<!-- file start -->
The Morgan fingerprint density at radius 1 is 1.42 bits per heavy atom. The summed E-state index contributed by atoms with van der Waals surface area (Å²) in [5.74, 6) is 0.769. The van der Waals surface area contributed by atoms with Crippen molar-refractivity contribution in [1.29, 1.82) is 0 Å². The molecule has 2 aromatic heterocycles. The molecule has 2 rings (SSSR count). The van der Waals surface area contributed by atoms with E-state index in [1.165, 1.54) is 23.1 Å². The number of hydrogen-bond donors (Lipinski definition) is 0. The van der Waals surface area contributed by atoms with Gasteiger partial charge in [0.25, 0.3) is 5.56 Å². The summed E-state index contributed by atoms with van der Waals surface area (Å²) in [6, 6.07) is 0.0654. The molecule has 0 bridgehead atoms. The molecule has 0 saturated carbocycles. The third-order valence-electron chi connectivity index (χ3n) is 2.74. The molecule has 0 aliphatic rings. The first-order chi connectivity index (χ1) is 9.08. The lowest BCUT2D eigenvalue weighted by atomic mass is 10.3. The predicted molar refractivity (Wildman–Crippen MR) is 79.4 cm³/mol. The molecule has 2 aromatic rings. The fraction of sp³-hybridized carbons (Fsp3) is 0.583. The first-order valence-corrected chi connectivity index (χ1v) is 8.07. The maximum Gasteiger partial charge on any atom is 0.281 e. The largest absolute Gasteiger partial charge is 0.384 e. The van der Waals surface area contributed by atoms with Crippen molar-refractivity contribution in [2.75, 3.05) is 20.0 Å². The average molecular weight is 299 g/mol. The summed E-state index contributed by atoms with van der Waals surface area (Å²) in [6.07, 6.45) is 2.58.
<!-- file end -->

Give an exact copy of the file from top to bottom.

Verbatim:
The Morgan fingerprint density at radius 1 is 1.42 bits per heavy atom. The summed E-state index contributed by atoms with van der Waals surface area (Å²) in [5.74, 6) is 0.769. The van der Waals surface area contributed by atoms with Crippen molar-refractivity contribution in [1.29, 1.82) is 0 Å². The molecule has 2 aromatic heterocycles. The molecule has 2 rings (SSSR count). The van der Waals surface area contributed by atoms with E-state index in [1.165, 1.54) is 23.1 Å². The number of hydrogen-bond donors (Lipinski definition) is 0. The van der Waals surface area contributed by atoms with Gasteiger partial charge in [0.25, 0.3) is 5.56 Å². The summed E-state index contributed by atoms with van der Waals surface area (Å²) in [6, 6.07) is 0.0654. The molecule has 0 bridgehead atoms. The molecule has 0 saturated carbocycles. The third-order valence-electron chi connectivity index (χ3n) is 2.74. The molecule has 0 aliphatic rings. The first-order chi connectivity index (χ1) is 9.08. The lowest BCUT2D eigenvalue weighted by atomic mass is 10.3. The predicted molar refractivity (Wildman–Crippen MR) is 79.4 cm³/mol. The molecule has 2 aromatic rings. The fraction of sp³-hybridized carbons (Fsp3) is 0.583. The first-order valence-corrected chi connectivity index (χ1v) is 8.07. The maximum Gasteiger partial charge on any atom is 0.281 e. The largest absolute Gasteiger partial charge is 0.384 e. The van der Waals surface area contributed by atoms with Crippen molar-refractivity contribution in [2.75, 3.05) is 20.0 Å². The average molecular weight is 299 g/mol. The summed E-state index contributed by atoms with van der Waals surface area (Å²) in [6.07, 6.45) is 2.58.